Tonat believes that East Africa in general has shown the way the continent needs to go, through its pioneering use of mobile:
‘If you look to Kenya or the East African countries, they’re dealing well with the mobile industries and mobile finance, so insurance companies should think about ways to inbuild their insurance products in this new means of communications, to reach more people than in the past.’
The benefits for insurers of investing in mobile partnerships and solutions are manifold, as the channel appeals just as well to the emerging middle class as it does to the more numerous micro-class: a low-income farmer’s distribution expedient is an urban millennial’s superior customer interface!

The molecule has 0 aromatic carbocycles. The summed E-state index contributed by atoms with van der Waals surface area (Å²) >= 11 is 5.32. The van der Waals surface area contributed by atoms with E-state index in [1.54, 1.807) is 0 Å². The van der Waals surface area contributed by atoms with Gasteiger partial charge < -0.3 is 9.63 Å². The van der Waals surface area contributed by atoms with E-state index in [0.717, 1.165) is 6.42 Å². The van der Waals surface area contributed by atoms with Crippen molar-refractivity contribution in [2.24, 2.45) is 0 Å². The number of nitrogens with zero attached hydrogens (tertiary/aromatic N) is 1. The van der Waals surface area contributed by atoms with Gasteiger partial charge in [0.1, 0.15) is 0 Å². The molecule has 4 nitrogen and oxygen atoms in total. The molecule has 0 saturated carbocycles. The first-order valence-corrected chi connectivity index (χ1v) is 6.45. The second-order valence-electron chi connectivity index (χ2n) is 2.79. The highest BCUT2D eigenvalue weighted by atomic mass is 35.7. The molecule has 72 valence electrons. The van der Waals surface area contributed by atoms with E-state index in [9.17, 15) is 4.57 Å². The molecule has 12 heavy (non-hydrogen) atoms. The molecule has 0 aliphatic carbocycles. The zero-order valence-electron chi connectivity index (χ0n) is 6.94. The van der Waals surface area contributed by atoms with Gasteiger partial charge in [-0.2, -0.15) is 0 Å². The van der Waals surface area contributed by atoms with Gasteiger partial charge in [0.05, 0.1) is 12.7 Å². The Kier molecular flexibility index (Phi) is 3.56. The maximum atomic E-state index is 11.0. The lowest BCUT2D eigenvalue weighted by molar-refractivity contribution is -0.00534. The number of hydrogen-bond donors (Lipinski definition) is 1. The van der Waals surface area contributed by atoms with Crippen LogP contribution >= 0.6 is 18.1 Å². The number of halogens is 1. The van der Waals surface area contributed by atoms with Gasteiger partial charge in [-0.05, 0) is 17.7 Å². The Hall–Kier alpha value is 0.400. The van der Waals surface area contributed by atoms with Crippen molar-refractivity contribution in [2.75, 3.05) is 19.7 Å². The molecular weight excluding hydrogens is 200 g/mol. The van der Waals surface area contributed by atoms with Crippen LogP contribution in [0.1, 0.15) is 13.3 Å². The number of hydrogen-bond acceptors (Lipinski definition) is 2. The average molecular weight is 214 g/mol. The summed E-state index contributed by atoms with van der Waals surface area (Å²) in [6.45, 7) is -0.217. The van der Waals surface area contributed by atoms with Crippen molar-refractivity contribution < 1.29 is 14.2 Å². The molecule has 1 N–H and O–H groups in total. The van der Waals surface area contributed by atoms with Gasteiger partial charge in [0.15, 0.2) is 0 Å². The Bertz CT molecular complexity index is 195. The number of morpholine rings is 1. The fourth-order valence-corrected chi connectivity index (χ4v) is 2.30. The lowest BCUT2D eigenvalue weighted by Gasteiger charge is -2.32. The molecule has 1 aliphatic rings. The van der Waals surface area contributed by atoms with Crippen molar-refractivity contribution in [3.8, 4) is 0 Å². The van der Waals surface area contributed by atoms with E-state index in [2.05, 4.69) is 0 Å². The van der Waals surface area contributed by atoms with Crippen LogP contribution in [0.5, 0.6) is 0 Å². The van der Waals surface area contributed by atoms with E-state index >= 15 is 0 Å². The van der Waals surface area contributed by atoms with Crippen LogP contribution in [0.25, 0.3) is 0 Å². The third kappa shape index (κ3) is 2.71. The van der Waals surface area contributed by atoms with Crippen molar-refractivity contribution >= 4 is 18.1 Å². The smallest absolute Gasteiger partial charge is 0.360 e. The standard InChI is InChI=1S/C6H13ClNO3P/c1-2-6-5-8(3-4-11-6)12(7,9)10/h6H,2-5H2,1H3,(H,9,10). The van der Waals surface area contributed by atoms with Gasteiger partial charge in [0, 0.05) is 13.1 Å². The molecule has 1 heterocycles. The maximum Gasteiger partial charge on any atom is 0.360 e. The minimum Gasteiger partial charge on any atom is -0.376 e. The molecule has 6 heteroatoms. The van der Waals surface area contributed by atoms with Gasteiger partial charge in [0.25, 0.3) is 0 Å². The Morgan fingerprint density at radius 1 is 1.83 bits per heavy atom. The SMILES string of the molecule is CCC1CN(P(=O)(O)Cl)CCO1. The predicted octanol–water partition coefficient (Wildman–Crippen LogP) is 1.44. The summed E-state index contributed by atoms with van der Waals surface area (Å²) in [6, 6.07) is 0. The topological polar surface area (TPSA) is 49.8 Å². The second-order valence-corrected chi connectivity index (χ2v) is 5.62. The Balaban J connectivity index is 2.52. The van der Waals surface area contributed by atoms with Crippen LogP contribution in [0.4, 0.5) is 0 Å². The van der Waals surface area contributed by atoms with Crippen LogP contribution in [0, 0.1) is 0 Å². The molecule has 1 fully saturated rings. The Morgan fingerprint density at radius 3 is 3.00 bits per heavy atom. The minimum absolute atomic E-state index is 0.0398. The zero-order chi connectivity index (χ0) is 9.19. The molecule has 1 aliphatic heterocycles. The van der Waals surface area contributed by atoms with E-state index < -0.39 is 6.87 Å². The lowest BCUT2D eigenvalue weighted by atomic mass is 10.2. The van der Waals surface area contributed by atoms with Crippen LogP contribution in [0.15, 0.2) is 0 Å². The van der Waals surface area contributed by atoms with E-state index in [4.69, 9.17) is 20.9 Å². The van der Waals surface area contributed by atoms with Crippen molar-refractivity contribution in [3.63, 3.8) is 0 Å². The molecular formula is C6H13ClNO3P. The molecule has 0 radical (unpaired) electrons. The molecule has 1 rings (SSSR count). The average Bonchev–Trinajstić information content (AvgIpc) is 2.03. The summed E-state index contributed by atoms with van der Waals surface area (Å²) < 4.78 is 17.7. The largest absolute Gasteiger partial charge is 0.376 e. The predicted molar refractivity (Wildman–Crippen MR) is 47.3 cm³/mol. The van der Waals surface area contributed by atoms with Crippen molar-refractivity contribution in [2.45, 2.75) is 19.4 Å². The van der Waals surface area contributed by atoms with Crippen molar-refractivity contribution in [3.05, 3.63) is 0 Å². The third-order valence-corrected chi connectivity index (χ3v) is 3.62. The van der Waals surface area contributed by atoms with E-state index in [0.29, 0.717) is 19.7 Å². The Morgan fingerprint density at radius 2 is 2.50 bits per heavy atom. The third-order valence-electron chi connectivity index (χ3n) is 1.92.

We will be releasing Part II of our Regional Profile on Africa later this week. Key focus areas, in further discussion with Britam's George Otieno Ochieng and Munich Re's Belhassen Tonat, include:
- Insurance market development in Africa, including regulatory, educational and multinational initiatives
- Leveraging tech to drive a lower price point for low-income market segments
- Overall growth prospects for African Insurance
If you don't want to wait, then simply download the full Trend Map here to access the complete Africa Profile, along with our other Regional Profiles and much more! Happy reading :)
For any inquiries relating to the Insurance Nexus Global Trend Map, this on-going content series or next year's edition, please contact:
Alexander Cherry, Head of Research & Content at Insurance Nexus (firstname.lastname@example.org)